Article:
How and why Revenue Performance Management (RPM) can help achieve sustainable growth and profitability
The title of this book probably attracted your attention (and thus served its purpose) but you’d be well-advised to ignore it. The subtitle offers a better indication of why Phil Fernandez wrote the book: To identify and explain a number of game-changing sales and marketing strategies to accelerate what I would have characterized as “profitable” growth, given the fact that ego-driven growth, growth at any cost, has ruined countless companies. Fernandez’s specific focus is on buyer-centric initiatives that take into full account the real-world dynamics of today’s purchase decision process.
Long ago, I concluded that, because sales and marketing are so different in terms of their nature and function, they should be viewed – and conducted – separately. Each requires a quite different mindset. All that remains true, except….
Except that, as I have realized in recent years, the shift of power has shifted from the seller to the buyer. That shift requires that sales and marketing be viewed – and conducted – as separate but [begin italics] interdependent [end italics] areas of operation whose strategies and tactics must be coordinated with meticulous care. Fernandez apparently agrees. As he observes, “Far from operating as solo hunters, salespeople today must instead be hyper-connected. They need to link up with fellow sales professionals, as well as to their colleagues from marketing, research, customer support, and technology. Most importantly, they need access to the same information sources and online social networks that their prospects are almost certainly using.”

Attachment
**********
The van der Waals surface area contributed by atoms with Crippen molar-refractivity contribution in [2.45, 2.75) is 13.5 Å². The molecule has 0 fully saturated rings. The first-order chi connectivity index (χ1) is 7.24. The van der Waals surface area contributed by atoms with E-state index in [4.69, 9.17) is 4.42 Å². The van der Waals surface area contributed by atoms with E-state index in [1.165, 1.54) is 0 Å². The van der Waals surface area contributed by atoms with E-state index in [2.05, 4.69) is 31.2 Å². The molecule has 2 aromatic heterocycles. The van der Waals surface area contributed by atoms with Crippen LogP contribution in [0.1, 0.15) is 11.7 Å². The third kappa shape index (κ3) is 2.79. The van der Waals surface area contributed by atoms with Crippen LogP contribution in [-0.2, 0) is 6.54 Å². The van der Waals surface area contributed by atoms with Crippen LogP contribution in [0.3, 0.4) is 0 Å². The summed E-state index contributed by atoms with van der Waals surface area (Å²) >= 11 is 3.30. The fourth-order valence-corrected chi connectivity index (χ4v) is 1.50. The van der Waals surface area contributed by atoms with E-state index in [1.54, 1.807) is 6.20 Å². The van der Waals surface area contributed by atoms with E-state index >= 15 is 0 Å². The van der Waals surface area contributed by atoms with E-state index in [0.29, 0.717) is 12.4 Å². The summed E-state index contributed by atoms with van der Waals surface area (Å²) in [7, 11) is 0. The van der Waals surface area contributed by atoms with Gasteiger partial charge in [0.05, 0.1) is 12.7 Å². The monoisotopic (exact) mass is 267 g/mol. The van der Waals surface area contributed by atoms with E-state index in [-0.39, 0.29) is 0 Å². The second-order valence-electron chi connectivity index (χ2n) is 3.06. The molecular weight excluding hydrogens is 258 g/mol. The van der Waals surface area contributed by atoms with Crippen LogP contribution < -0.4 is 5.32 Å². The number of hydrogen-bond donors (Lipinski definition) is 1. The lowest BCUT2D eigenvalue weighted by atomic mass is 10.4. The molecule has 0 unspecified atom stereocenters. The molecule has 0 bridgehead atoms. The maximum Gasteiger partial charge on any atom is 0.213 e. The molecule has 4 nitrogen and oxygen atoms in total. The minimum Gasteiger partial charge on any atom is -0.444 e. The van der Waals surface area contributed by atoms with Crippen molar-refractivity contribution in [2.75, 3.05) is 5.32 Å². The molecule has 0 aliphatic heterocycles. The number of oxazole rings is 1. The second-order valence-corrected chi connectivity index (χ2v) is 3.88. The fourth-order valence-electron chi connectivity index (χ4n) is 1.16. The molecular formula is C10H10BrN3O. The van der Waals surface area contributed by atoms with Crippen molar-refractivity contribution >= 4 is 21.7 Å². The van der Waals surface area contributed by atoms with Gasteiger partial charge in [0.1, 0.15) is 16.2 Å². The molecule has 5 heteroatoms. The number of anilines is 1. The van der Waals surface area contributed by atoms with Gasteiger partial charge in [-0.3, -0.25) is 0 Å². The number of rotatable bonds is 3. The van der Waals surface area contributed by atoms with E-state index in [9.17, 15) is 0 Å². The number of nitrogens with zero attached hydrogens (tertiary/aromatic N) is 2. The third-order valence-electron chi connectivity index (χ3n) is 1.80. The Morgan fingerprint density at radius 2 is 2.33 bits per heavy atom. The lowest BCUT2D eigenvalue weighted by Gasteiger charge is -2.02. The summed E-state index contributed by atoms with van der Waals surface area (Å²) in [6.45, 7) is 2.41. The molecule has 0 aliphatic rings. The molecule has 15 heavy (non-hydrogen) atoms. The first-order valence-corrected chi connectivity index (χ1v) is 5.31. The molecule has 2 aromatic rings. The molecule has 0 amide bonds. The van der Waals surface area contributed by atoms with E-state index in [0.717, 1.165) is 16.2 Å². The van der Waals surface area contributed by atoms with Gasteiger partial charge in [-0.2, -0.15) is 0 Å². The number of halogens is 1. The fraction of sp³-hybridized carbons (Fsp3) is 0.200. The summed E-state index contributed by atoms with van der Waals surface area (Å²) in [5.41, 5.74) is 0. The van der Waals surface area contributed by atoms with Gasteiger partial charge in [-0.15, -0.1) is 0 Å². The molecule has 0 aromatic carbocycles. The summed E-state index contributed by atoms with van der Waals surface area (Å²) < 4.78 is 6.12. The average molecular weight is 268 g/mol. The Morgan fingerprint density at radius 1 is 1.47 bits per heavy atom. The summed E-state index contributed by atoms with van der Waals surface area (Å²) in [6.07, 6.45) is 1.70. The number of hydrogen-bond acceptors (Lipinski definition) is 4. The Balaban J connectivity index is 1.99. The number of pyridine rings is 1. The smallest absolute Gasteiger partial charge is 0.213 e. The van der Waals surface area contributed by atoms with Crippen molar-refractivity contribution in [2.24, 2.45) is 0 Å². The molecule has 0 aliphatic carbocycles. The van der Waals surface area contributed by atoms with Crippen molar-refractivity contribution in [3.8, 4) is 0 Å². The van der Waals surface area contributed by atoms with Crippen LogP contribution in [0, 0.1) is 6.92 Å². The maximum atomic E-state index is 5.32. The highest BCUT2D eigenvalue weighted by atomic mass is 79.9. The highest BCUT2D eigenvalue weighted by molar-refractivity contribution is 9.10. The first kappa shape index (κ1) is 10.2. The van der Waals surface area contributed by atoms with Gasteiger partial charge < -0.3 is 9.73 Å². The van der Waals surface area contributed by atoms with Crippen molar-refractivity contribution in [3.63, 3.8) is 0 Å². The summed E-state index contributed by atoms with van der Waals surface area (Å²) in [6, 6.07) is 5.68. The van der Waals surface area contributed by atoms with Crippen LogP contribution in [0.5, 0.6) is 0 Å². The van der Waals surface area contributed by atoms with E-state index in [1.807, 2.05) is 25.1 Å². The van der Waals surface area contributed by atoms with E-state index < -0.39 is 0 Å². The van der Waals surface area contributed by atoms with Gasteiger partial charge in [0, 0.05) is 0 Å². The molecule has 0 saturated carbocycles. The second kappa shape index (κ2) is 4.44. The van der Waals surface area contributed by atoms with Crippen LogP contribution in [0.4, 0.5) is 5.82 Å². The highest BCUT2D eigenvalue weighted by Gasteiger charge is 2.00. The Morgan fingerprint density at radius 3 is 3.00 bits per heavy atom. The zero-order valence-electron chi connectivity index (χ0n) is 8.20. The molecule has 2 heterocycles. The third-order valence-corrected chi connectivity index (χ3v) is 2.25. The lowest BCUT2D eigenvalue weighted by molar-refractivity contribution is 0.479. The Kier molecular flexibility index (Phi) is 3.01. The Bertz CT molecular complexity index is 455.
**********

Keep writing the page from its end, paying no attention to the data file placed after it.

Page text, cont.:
These are several of the passages that caught my eye:
o “Core Marketing Strategies Take Shape (Pages 13-14)
o “Encouraging Collaborative Communication” (42-44)
o “Driving Growth by Changing the Marketing and Sales Dynamic” (62-64)
o Actions from sales playbook to help marketing professionals become as closely tied to revenue (88-90)
o “Revenue Cycles n Depth” (108-112)
o “Building Engagement and Developing Relationships with Lead Nurturing” (127-131)